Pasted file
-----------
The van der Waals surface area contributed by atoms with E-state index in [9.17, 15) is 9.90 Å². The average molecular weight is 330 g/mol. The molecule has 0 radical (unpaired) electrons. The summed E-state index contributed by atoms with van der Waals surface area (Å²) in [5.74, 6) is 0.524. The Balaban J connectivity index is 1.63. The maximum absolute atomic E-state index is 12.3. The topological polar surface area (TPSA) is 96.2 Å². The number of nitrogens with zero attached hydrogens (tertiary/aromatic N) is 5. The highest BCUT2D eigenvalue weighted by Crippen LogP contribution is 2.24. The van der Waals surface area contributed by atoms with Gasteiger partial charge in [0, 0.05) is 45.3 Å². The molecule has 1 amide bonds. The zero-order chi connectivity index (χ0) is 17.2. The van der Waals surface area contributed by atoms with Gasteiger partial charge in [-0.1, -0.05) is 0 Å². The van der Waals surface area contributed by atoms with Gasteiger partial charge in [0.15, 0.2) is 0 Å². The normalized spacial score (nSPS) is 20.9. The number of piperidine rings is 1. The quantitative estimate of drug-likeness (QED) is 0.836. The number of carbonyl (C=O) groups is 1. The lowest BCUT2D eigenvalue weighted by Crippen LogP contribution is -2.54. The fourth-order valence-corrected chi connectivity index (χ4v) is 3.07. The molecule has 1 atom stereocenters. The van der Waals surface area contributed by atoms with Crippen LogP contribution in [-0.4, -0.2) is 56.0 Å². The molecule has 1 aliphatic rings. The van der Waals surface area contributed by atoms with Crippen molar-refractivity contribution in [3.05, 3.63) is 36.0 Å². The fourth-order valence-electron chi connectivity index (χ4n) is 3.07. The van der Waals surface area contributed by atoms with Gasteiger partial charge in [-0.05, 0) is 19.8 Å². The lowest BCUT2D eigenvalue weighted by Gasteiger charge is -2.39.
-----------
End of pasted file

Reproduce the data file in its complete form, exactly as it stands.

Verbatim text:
The van der Waals surface area contributed by atoms with E-state index in [9.17, 15) is 9.90 Å². The average molecular weight is 330 g/mol. The molecule has 0 radical (unpaired) electrons. The summed E-state index contributed by atoms with van der Waals surface area (Å²) in [5.74, 6) is 0.524. The Balaban J connectivity index is 1.63. The maximum absolute atomic E-state index is 12.3. The topological polar surface area (TPSA) is 96.2 Å². The number of nitrogens with zero attached hydrogens (tertiary/aromatic N) is 5. The highest BCUT2D eigenvalue weighted by Crippen LogP contribution is 2.24. The van der Waals surface area contributed by atoms with Gasteiger partial charge in [0, 0.05) is 45.3 Å². The molecule has 1 amide bonds. The zero-order chi connectivity index (χ0) is 17.2. The van der Waals surface area contributed by atoms with Gasteiger partial charge in [-0.1, -0.05) is 0 Å². The van der Waals surface area contributed by atoms with Gasteiger partial charge in [0.15, 0.2) is 0 Å². The normalized spacial score (nSPS) is 20.9. The number of piperidine rings is 1. The quantitative estimate of drug-likeness (QED) is 0.836. The number of carbonyl (C=O) groups is 1. The lowest BCUT2D eigenvalue weighted by Crippen LogP contribution is -2.54. The fourth-order valence-corrected chi connectivity index (χ4v) is 3.07. The molecule has 1 atom stereocenters. The van der Waals surface area contributed by atoms with Crippen LogP contribution in [-0.4, -0.2) is 56.0 Å². The molecule has 1 aliphatic rings. The van der Waals surface area contributed by atoms with Crippen molar-refractivity contribution in [3.05, 3.63) is 36.0 Å². The fourth-order valence-electron chi connectivity index (χ4n) is 3.07. The van der Waals surface area contributed by atoms with Gasteiger partial charge in [-0.05, 0) is 19.8 Å². The lowest BCUT2D eigenvalue weighted by Gasteiger charge is -2.39.